Embedding Sustainability: Turning Ideas Into Action
All companies carry risks—financial, environmental and social. A sustainability strategy guides companies to address their most material environmental and social risks, in line with their overall business strategy. This is vital but only the first step in ensuring businesses have a positive impact on people and the planet.
Senior consultant in our London, UK team, Helen has a background in social and environmental impact, communications and stakeholder engagement.
As a responsible company, with a purpose that extends beyond financial profit (i.e. to also bring benefit to society and the environment), an organisation must consider its stakeholders in business planning and strategic decision-making. Or as the Senegalese proverb goes, ‘If you’re going to cut a man’s hair, be sure he’s in the room!’ All stakeholders need to be brought on your organisation’s sustainability journey in order to ensure impact benefits all; internally as well as externally. Ultimately this means embedding sustainability throughout your organisation.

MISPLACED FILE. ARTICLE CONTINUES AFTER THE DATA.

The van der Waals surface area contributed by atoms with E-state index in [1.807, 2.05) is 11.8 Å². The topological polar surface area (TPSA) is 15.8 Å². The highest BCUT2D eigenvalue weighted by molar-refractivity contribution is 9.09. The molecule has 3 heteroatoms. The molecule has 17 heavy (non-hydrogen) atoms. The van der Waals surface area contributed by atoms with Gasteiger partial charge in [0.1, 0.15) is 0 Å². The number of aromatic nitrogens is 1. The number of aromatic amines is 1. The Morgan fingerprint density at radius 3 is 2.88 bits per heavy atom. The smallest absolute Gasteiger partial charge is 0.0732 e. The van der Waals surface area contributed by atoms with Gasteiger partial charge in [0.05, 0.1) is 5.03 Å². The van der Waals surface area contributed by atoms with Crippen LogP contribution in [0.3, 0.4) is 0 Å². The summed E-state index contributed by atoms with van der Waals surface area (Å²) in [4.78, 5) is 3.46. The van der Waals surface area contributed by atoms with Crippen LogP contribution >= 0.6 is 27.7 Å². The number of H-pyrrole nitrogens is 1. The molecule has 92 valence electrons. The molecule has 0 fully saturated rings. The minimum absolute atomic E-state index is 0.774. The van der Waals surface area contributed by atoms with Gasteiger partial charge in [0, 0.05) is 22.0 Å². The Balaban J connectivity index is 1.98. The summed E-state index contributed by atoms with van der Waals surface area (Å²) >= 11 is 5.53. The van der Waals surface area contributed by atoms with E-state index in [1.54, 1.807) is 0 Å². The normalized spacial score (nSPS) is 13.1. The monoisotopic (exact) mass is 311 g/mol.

But what does ‘embedding sustainability’ mean? What does it take to translate a strategic document into action on the ground?
It’s not easy, partly because the two key elements – people and planet – are dynamic, ever-changing and wonderfully unpredictable. Human, technological and environmental capacity is constantly shifting – what was possible last year may be impossible this year (and vice versa). Embedding must operate within this dynamism, it’s a science and an art! But as hard as it may be, embedding sustainability within your organisation is vital if you are to maximise your business goals alongside positively impacting the environment and society.